Passover is the most widely celebrated Jewish holiday. It is the first holiday given to the Jewish people by G‑d that speaks deeply to the Jewish soul. It is also sometimes known as the Festival of Unleavened Bread because during this festival only unleavened bread called matzo or matzah may be eaten.
Passover begins on the 15th day of Nisan, the seventh month in the Jewish calendar, March or April on the Gregorian calendar and the celebration lasts for seven or eight days. Jewish people celebrate with a ceremonial meal called the Seder and by performing prayers and traditional recitations.
Quick Facts: –
- The term ‘Passover’ has come from a Biblical story about the ten plagues God inflicted on Egypt for enslaving the Israelites.
- This festival is also called Pesach which celebrates the exodus of the Israelites from Egyptian Slavery in 1200s BC.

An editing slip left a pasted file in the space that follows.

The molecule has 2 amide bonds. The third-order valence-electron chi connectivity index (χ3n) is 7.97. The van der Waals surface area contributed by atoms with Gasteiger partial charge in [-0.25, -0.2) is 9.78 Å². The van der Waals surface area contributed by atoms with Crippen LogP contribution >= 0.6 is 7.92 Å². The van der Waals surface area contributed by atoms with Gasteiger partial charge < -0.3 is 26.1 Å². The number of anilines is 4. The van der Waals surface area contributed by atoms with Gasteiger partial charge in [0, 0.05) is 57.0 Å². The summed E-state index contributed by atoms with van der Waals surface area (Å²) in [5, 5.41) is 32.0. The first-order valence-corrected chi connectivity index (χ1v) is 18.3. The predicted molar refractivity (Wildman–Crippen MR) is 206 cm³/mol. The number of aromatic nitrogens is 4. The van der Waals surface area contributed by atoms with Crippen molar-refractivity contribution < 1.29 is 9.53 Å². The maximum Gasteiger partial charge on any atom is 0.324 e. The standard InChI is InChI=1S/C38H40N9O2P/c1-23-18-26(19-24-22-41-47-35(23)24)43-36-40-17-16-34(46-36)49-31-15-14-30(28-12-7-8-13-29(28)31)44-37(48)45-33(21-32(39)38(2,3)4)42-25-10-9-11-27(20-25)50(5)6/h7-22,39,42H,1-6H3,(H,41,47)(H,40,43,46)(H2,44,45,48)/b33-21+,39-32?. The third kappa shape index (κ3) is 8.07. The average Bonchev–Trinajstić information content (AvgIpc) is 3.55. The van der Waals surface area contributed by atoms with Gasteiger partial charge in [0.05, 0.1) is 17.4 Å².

- The first born son of the family needs to fast on 14 Nisan and if there are no children the oldest member of the household fasts.
- One more tradition is for the youngest child present to ask the four questions about why the Seder night is different from other nights.
- In the Seder plate there will be a total of six food items including Beitzah, Haroset, Karpas, Zeroa, Maror and hazeret.
- Before the festival funds are collected to ensure that everybody can celebrate the Holiday of Freedom.
- The Haggadah, the text around which the Passover Seder is based is the most popular book in the history of Jewish printing.